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AD doesn't like servers on secondary IP's

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  • AD doesn't like servers on secondary IP's

    we are changing (correcting) IP address range in our AD domain. We currently have all Servers and PC's in the range,2552552550 (yes I know!!) so I'm moving everything to a new address range of 2552552480 (ie (all internal of course)
    I have added say as a secondary IP address on AD server(2003sp2) (so it still has as the primary IP for the sake of all the other clients for now!) and my PC is I can ping fine, and server can ping fine.. but can't join the domain (a domain controller for the domain ABC could not be contacted) I have reverse entries in the AD's DNS for each range eg:10.0.0, 10.0.1, 10.0.2 and so on.
    What else needs to be done before AD will accept my PC to it's domain?
    IF I change my pc to, and DNS to, allows me to join no probs, DNS and PC as secondary IP - no go.
    seems that AD will only allow a PC to join if on the network and only if it's a primary address. intend dropping off all together once everyone is over..
    Don't want to change the AD server to as the primary address just yet for fear of breaking usage? if I do this for testing overnight? can I change it back without AD issues following it?
    any perls of wisdom would help..

  • #2
    Re: AD doesn't like servers on secondary IP's

    Have you configured the new subnet in site and services and associated with the site already ?


    • #3
      Re: AD doesn't like servers on secondary IP's

      Take a look at which ip address the DNS service is listening on. Also look at which ip address is registered in DNS for the DC. If the DNS server isn't listening on and if there aren't any DNS SRV records for the DC for ip address then I suspect that's what's causing the problem.

      Also, I'll post my response to another post here regarding ip addressing to give you my thoughts and opinion on this subject. Here it is:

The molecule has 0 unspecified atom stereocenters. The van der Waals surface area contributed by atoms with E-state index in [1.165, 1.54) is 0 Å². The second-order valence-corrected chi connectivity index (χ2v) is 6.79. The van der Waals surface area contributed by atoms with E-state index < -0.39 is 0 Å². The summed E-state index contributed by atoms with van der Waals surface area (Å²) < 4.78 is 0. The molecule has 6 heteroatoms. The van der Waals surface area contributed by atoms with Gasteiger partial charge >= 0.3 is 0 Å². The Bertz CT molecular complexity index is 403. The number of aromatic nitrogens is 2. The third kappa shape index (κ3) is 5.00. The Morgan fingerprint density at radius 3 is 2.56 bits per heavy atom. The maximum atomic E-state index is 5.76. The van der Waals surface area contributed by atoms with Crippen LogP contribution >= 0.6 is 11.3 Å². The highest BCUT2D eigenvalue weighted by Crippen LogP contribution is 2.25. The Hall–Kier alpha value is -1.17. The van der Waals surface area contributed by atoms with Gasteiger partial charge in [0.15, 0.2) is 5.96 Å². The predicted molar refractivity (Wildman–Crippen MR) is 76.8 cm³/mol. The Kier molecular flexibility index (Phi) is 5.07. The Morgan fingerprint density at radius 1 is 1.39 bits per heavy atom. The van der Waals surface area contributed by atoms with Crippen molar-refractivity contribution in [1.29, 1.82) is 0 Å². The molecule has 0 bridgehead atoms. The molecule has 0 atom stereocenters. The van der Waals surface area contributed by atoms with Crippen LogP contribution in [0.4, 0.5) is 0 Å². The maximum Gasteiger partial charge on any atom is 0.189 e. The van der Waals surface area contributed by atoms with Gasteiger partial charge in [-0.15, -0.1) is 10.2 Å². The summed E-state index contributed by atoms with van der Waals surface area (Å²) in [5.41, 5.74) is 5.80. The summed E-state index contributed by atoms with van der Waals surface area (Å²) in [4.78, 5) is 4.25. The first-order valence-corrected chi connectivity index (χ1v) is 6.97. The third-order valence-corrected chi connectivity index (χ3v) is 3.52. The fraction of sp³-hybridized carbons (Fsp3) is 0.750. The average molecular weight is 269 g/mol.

Using publicly routable addresses internally is neither right or wrong. In today's IT world it's currently considered "best practice" to use an ip addressing scheme that uses addresses from one of the three private ranges but before RFC1918 everyone used publicly routable addresses internally. Anyone that tells you that using private addresses internally because they're more secure is mistaken regarding the intended use of the private address ranges. The implementation of RFC1918 addresses was intended to stave off the depletion of the IPv4 address space and any incremental security benefit was an unintended side effect.

      The network I inherited 4 years ago also used publicly routable addresses and I've kept it that way. It's no more at risk than any other network. I don't allow inbound address or port space probes, I apply all applicable patches to my hosts, I monitor internet ingress and egress, I monitor my firewall, web server, ftp server, email server logs, etc. The task of readdressing my network (3 subnets) and dealing with the issues related to AD, DHCP, DNS, routing, management, NAT, etc., etc. hardly seems like an exercise I want to go through when I've got a perfectly functioning network right now. I'm not going to readdress my network just to conform to a standard that some feel is "best practice". If your current address space is sufficient for future growth and you're not experiencing any legitimate technical problems because of it my recommendation is this: if it's not broke don't fix it.

      Now that's not to say that if I was building a network from scratch that I wouldn't use RFC1918 addresses, because I would.